While doing some research on an unrelated matter, I came across an interesting editorial which touched on the issue of university differentiation. Here is the key excerpt:
It is impossible nowadays, to make adequate provision for advanced work in all subjects at any given institution. Some tendency to specialise is the characteristic mark of every vigorous university. Uniform distribution of effort is proof of mediocrity. It is unmistakable evidence of the absence of any teacher whose fame attracts students, whose learning fits him to be leader of a School.
OK, that last line probably gives it away that this editorial is from a different era – although the first lines could easily have been written recently. The article is from Nature, vol. 89, no. 2224, pp. 385-386, published on … June 13, 1912.
I was thinking about this issue because of the recently published book, Campus Confidential by Ken Coates and Bill Morrison, which I referenced in my last blog post. One of the points in their book was that “Canadian universities are all pretty much the same.”
I think that’s an overstatement. Students at St. Francis Xavier University, for instance, are never going to confuse their campus with that of, say, University of Toronto. And there are all kinds of peculiarities and regional specificities which set many of Canada’s universities apart from one another.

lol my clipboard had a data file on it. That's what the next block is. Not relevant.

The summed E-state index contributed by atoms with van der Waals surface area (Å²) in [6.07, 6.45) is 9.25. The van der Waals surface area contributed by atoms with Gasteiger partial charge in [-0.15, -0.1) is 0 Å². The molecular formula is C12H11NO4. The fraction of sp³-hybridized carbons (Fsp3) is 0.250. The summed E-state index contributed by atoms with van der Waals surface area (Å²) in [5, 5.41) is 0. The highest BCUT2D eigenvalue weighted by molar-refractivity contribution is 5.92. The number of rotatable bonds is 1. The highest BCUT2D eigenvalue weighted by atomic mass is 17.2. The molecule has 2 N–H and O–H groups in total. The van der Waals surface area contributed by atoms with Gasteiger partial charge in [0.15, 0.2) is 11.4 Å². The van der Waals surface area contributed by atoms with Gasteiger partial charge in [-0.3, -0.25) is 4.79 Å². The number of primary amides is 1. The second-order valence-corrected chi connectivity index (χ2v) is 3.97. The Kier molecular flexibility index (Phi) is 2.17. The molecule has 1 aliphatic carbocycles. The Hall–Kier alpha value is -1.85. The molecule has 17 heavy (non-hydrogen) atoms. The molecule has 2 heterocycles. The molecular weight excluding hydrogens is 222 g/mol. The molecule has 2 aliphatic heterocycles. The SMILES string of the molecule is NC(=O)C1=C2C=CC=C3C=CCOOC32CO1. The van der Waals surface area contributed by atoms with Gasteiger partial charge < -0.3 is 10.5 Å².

However, I concede their point that most Canadian universities “try to be all things to all people” and that you’ll find much similarity in program offerings from one institution to another. I also agree that there is strength in diversity and that, as the authors write, “wider choice and more variation … would better serve students.” A recent report by the Higher Education Quality Council of Ontario also touted the benefits of greater differentiation.
But let’s not kid ourselves: this is not a simple issue. Few universities would willingly drop entire programs so as to better focus on others, or give up research funds or shutter graduate programs, for example, to focus more on undergraduate teaching and learning. Coates and Morrison note approvingly of the existence of “narrowly conceived” private universities in some countries “with a sharp focus on career readiness,” but again I doubt that’s likely anytime soon in Canada. And there would be great pushback from vested interests.
In other words, more differentiation is great in theory, but difficult in practice. Your thoughts?